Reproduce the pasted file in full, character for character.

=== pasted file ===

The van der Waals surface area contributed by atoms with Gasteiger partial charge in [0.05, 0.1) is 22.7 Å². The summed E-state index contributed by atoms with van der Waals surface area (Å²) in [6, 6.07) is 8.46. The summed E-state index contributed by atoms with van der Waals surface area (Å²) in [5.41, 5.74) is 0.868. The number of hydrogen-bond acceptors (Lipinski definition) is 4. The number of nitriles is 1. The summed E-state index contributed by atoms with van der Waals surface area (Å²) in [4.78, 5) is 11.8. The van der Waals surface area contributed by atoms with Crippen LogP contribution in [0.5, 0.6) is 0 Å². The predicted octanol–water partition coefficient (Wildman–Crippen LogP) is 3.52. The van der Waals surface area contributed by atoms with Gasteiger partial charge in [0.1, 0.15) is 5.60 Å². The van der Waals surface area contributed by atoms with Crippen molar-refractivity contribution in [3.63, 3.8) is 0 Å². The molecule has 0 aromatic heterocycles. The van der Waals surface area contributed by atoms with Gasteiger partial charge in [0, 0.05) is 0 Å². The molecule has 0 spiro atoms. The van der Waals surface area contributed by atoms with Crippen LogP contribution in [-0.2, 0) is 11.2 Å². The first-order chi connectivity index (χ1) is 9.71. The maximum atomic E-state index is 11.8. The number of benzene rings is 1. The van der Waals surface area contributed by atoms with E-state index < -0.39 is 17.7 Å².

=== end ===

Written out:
The van der Waals surface area contributed by atoms with Gasteiger partial charge in [0.05, 0.1) is 22.7 Å². The summed E-state index contributed by atoms with van der Waals surface area (Å²) in [6, 6.07) is 8.46. The summed E-state index contributed by atoms with van der Waals surface area (Å²) in [5.41, 5.74) is 0.868. The number of hydrogen-bond acceptors (Lipinski definition) is 4. The number of nitriles is 1. The summed E-state index contributed by atoms with van der Waals surface area (Å²) in [4.78, 5) is 11.8. The van der Waals surface area contributed by atoms with Crippen LogP contribution in [0.5, 0.6) is 0 Å². The predicted octanol–water partition coefficient (Wildman–Crippen LogP) is 3.52. The van der Waals surface area contributed by atoms with Gasteiger partial charge in [0.1, 0.15) is 5.60 Å². The van der Waals surface area contributed by atoms with Crippen molar-refractivity contribution in [3.63, 3.8) is 0 Å². The molecule has 0 aromatic heterocycles. The van der Waals surface area contributed by atoms with Gasteiger partial charge in [0, 0.05) is 0 Å². The molecule has 0 spiro atoms. The van der Waals surface area contributed by atoms with Crippen LogP contribution in [-0.2, 0) is 11.2 Å². The first-order chi connectivity index (χ1) is 9.71. The maximum atomic E-state index is 11.8. The number of benzene rings is 1. The van der Waals surface area contributed by atoms with E-state index < -0.39 is 17.7 Å².